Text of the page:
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A proposed three-year pay increase for Yellowstone County's elected officials would boost pay an average 7 percent during each of the next two years, followed by a 2.5 percent increase in the third.

By the time the plan is fully implemented in fiscal year 2009, each of the county's full-time elected officials would make between $75,000 and $82,000 a year, compared with the current range of $58,000 to $75,000.

Highly paid officials

A union official said Tuesday that several Yellowstone County elected officials are already among the highest paid elected county officials in the state, and he questioned whether such increases are warranted.

"Have your job duties changed to warrant that kind of raise?" asked Jim Larson, a negotiator for Teamsters Local 190.

Elected officials and other members of the county compensation board reviewed the revised pay plan Tuesday. Part of the rationale for the new plan, officials said, is to help the county's lower-paid elected officials catch up with their counterparts who have been with the county longer.

The county's compensation committee has been working on a plan to equalize pay for several years.

The commissioners, who have final say on the matter, took no action on it Tuesday. They are expected to make a decision during a public hearing July 11.

A plan presented in April would have increased total compensation for 11 elected officials by 19.1 percent, from $688,831 in 2006 to $820,275 in 2007. That plan was rejected as too expensive, and the latest proposal has been developed in the past two months.

Proposal presented

The new proposal, presented during Tuesday's meeting of the compensation committee, would increase the officials' total compensation by 7 percent, from $688,831 to $739,361, between 2006 and 2007. Total compensation for elected officials would increase by 7.5 percent, to $794,517, the next year. In 2009, total compensation would increase by 2.5 percent to $814,747.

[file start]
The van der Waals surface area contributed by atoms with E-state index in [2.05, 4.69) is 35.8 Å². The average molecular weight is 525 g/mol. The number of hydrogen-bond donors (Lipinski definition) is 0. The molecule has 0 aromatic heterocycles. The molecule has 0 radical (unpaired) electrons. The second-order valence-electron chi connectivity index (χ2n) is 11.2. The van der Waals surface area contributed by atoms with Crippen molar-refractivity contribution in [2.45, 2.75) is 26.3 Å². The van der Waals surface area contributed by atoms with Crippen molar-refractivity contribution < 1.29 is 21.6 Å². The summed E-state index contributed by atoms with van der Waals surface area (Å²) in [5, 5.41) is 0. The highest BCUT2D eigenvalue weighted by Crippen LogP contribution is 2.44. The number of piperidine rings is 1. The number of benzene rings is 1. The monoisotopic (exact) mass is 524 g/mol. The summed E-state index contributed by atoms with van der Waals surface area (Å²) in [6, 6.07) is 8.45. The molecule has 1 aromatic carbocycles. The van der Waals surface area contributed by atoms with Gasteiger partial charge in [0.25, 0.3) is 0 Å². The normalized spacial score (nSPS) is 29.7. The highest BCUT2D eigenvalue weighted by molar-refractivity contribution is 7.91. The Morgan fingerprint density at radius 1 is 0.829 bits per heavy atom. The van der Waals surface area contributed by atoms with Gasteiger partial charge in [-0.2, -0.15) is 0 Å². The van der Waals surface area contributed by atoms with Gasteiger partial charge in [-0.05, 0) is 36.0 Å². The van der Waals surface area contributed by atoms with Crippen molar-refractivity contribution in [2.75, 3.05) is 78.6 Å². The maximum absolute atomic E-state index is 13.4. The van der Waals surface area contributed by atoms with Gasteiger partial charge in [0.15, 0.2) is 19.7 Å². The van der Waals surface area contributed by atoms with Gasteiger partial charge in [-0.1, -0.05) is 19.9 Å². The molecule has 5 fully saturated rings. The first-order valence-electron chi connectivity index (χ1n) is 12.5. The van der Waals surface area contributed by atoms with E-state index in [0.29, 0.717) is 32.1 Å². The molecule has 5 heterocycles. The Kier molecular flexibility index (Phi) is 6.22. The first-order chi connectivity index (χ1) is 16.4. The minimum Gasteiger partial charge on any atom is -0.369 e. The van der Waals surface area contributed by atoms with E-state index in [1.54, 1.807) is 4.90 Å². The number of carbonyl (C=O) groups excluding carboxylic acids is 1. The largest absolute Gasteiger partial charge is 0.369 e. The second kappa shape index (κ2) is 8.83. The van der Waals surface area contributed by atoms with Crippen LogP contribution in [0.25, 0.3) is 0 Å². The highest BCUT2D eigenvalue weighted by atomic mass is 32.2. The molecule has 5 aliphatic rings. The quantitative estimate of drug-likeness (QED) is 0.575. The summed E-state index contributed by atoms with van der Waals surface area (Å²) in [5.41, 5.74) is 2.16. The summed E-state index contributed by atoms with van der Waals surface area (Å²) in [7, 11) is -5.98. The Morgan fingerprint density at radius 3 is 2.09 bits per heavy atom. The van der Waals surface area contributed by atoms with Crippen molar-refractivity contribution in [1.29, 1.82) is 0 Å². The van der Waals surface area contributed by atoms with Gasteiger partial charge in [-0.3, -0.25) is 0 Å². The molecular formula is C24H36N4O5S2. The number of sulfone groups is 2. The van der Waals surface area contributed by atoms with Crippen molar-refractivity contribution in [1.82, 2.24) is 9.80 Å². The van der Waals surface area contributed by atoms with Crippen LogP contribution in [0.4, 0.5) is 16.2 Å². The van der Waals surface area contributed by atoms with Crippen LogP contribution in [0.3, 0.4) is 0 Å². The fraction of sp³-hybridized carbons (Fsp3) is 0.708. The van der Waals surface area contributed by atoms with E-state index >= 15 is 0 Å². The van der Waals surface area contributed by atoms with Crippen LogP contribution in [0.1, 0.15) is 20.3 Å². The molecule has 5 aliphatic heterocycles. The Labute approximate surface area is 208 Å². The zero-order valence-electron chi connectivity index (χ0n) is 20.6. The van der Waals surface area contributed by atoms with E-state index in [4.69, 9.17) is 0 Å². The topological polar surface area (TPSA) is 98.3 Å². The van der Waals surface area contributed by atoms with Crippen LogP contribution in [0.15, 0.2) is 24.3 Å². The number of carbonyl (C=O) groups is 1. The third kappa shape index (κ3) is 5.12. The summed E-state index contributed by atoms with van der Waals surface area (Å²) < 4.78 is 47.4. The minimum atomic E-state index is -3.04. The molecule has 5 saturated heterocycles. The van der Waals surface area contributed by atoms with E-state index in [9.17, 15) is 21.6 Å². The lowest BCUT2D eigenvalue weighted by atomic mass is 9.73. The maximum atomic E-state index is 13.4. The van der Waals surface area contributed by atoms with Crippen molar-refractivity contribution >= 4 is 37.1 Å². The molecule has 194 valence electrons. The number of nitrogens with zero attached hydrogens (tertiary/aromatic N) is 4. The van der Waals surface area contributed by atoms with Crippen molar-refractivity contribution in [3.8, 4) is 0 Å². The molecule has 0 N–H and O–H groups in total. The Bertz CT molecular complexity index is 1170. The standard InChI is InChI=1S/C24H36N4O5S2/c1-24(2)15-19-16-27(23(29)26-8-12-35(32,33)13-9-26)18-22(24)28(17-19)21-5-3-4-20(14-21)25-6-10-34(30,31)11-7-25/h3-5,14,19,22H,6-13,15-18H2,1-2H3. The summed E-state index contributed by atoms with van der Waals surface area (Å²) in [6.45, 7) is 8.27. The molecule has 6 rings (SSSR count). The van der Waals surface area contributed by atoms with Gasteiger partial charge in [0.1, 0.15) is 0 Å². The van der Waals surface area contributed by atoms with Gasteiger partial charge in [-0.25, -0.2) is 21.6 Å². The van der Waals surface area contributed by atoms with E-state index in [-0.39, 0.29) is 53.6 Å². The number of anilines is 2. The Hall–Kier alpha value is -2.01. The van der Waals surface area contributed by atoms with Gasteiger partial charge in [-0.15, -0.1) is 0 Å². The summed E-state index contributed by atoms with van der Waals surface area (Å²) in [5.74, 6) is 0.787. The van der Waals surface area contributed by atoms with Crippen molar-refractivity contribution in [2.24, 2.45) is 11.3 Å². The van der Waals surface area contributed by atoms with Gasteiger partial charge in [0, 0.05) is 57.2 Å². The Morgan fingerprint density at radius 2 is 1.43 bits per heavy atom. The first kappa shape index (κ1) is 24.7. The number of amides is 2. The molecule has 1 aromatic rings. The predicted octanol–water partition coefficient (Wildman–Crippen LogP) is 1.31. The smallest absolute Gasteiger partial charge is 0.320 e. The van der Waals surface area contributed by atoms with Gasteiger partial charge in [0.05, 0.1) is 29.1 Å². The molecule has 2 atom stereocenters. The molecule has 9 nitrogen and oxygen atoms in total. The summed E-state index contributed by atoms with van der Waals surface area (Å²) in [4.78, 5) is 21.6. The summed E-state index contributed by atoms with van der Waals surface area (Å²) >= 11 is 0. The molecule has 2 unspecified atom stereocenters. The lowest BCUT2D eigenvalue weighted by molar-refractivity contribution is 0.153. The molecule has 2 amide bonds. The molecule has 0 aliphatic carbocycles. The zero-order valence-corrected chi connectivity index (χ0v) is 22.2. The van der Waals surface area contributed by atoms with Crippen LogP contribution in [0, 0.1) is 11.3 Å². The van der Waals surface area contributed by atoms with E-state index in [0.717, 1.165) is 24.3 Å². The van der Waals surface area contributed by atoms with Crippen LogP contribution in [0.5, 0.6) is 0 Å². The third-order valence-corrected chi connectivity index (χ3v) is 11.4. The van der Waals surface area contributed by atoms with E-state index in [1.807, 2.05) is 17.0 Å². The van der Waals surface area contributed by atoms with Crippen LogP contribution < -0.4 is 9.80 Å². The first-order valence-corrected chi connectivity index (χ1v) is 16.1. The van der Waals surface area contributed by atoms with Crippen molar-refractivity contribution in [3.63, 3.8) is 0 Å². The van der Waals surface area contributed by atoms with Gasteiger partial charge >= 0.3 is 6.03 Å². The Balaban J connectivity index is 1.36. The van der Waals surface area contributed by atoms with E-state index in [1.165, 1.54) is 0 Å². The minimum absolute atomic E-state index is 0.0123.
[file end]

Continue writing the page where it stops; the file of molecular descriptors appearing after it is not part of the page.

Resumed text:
County Commissioner Bill Kennedy, who has frequently voted against big pay raises for county officials, said he'll withhold judgment until he finds out whether the county can afford the plan.

"We'll have to see where we are with the budget," Kennedy said. "That has always played a big part for me."

"I understand we're trying to get (elected officials' salaries) to where they should be, but I have a lot of other services that need to be offered," Kennedy said.

County Finance Director Scott Turner said the proposed pay schedule is intended to standardize compensation for the county's elected officials, and create a systematic plan for raises. The plan also seeks to help elected officials catch up over three years.

"I like the consistency of this plan," said Commissioner Jim Reno.

One purpose of the new pay plan is to equalize the salaries of elected officials and minimize the effects of longevity pay. Beginning in the 2001-02 fiscal year, Yellowstone County elected officials began receiving longevity pay because of a bill approved by the 2001 Legislature.

Since then, elected officials' salaries have varied widely, with long-tenured, elected officials typically making thousands more than those who were recently elected. Commissioner John Ostlund is in his first term, but his salary is the highest among the three commissioners because he worked for the county for more than 20 years before he was elected.

Elected officials' salaries can vary for other reasons. Sheriff Chuck Maxwell's salary and longevity pay are set by state statute. County Superintendent of Schools A.J. Micheletti makes about half of what other elected officials make because his office was converted to a part-time position several years ago. Clerk and Recorder Tony Nave is also county surveyor after the commissioners combined the offices. Treasurer Max Lenington also carries the title of county assessor.